In the 1700s, Europeans saw numerous opportunities in the New World. They envisioned the colonization as a chance for them to live a free and prosperous life, but, in reality, the American colonists faced many setbacks. The tension between Great Britain and the New England colonies led to American Revolution. In Transcript of Declaration of Independence, Thomas Jefferson acknowledged how the act of force was a rational option in order to obtain liberty from Great Britain; however, in The Rise and Fall of the Newburgh Conspiracy, George Marshall depicted how there is a more reasonable alternative to resolving problems within the new independent country. In the Declaration of Independence, Thomas Jefferson explained how governments should not be overthrown for petty reasons, but he believed the King of Great Britain had taken the situation too far.
The best president in U.S history I believe is Abraham Lincoln. Abe Lincoln deserved to be the best president because he led his country through the civil war, abolished slavery by issuing the emancipation proclamation, and by issuing the emancipation proclamation the north gained British support. Abe created an economic development program, which began when the country was bankrupt and made the United States the world’s greatest industrial power. I believe that the 2nd best president is George Washington. Washington led the revolutionary war which began the birth of a new nation which goes under foreign policy, helped with the constitution that had much to do with equal rights, and dealt with the whiskey rebellion.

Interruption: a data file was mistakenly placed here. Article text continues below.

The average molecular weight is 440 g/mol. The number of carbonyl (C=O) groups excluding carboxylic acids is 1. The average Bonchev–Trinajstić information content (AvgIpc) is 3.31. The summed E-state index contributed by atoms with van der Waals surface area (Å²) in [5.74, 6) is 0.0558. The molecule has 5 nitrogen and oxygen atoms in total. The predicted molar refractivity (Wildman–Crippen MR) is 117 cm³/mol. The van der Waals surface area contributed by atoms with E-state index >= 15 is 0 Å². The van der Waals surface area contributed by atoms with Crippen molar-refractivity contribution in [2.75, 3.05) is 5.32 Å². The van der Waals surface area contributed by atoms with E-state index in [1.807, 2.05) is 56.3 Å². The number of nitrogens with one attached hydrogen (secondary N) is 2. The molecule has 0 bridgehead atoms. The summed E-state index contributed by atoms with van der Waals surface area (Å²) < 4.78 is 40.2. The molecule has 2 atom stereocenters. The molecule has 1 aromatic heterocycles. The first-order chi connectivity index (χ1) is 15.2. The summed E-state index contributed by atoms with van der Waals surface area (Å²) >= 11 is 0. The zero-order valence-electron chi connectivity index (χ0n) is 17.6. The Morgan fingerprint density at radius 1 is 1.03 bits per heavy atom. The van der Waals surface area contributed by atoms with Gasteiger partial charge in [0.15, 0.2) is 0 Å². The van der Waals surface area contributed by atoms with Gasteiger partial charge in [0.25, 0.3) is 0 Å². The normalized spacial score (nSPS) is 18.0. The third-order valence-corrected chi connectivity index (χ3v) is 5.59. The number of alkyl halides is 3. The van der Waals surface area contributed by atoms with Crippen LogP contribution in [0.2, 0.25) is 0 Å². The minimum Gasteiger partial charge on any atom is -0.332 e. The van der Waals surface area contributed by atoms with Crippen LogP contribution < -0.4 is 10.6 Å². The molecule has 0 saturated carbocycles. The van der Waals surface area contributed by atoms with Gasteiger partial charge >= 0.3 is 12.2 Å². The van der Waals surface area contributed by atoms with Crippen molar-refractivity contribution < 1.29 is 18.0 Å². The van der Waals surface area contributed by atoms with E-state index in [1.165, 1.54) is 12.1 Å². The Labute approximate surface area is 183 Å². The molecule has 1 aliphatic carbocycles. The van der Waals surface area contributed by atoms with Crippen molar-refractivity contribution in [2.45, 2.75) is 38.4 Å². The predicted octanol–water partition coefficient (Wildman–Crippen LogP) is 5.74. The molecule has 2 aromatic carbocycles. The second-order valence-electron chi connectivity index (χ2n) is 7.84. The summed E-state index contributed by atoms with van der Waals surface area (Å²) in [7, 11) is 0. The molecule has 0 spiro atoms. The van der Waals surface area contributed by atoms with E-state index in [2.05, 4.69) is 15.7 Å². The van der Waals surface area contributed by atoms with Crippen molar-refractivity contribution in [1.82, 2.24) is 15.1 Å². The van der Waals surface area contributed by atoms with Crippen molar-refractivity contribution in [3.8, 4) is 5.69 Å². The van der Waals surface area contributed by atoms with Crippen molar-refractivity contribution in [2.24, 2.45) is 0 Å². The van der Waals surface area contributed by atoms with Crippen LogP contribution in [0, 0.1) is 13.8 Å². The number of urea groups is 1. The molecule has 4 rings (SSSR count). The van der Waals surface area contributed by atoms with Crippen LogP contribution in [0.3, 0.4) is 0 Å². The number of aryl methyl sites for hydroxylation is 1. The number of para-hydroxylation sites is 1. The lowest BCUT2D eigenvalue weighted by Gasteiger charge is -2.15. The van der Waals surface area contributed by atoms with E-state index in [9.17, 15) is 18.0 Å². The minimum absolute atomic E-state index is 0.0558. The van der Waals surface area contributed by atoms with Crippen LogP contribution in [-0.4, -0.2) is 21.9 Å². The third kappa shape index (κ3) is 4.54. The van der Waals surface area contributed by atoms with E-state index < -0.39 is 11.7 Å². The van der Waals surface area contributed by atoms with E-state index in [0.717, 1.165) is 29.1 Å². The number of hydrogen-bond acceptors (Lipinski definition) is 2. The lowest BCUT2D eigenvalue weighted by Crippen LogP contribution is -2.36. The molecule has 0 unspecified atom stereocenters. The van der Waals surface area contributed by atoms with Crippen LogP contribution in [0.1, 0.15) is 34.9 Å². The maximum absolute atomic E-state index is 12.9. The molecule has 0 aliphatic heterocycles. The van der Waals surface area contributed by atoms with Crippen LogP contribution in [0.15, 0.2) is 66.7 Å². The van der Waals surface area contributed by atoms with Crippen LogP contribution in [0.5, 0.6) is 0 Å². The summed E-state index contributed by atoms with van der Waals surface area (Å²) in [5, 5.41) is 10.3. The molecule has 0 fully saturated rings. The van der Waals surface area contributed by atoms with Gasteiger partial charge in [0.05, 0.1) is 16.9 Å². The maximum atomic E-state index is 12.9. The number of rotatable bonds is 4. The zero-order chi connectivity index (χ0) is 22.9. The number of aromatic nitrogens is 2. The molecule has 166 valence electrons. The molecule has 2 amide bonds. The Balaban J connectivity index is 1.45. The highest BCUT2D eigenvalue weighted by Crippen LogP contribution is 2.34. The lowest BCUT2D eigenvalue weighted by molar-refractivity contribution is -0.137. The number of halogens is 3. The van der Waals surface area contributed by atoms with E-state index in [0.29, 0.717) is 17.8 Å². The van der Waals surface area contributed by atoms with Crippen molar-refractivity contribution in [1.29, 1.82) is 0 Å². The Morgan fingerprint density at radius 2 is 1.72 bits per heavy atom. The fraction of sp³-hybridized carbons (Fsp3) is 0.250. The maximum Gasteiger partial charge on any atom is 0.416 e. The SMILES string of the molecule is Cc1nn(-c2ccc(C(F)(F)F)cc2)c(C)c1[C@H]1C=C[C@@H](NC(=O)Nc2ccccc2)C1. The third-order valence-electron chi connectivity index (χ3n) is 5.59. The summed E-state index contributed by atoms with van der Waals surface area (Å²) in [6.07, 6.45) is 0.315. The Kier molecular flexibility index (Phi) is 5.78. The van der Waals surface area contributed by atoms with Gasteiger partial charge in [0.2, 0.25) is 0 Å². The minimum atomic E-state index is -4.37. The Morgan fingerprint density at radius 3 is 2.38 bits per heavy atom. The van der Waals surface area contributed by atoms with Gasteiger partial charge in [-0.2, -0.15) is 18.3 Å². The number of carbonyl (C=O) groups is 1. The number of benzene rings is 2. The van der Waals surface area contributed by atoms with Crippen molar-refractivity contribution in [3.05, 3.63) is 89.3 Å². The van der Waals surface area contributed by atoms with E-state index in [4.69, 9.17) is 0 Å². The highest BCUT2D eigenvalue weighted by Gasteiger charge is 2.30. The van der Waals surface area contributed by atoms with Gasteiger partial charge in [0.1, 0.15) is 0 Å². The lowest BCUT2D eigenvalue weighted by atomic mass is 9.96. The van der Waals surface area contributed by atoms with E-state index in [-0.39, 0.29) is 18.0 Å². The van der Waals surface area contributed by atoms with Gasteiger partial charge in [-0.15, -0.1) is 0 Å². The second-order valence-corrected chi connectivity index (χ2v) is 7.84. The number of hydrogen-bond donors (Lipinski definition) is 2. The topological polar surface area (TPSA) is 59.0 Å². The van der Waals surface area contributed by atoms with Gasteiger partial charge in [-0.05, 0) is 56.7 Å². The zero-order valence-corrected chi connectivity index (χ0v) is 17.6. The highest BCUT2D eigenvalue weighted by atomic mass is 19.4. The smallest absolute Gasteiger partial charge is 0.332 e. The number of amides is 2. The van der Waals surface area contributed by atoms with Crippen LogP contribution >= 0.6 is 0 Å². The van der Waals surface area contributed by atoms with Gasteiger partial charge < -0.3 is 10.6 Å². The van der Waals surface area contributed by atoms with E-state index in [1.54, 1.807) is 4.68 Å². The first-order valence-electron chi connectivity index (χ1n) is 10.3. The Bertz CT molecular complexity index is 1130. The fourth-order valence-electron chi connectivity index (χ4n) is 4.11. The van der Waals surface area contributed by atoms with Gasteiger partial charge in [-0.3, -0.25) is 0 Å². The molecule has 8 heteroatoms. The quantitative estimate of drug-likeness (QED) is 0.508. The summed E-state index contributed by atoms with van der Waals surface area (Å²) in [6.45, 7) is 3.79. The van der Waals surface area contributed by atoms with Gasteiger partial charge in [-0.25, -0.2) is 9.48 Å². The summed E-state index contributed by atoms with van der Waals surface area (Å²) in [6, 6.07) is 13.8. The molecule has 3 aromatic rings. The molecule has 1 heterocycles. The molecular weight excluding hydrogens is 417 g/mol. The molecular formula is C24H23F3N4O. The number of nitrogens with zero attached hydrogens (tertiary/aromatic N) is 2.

These ongoing disputes led to the war of 1812. The outcome of this was that the trade restrictions were lifted because the British war with France ended with the treaty and the Chesapeake law. The 13 colonies were able to live under the constitution freely without the interference of the British Empire. Also in the modern times the United States has one of the best military forces in the world. In part, this is another effect of the war of 1812.It was during and after this war that the country began to realize the importance of a united states began to rely less on the unorganized military military and more on trained soldiers.
The patriots had various reasons for seeking independence in the fateful years of 1775-1783. These reasons did not materialize instantly but can be traced back to decades earlier. Two revolutionary impulses existed: independence from Britain’s tyrannous rule and the desire to democratize a failing American society and government. Before the French and Indian War, the objective of the British was to regulate trade and in general influence the colonial government. However, Britain achieved these aims in a limited way and did not over-manage the colonies.
To achieve this America first had to rid itself of the Navigation Acts. New England would set the tone; “Massachusetts bay officials regarded the colony as a “free state” subject only to laws of their making” (Lambert31). America’s fight for independence in the Atlantic started with its fight for independence politically first. Parliament enacted acts such as the Sugar and Stamp Act to try and combat these issues of American trade smuggling. But Americans were not backing down; in fact it was the exact opposite.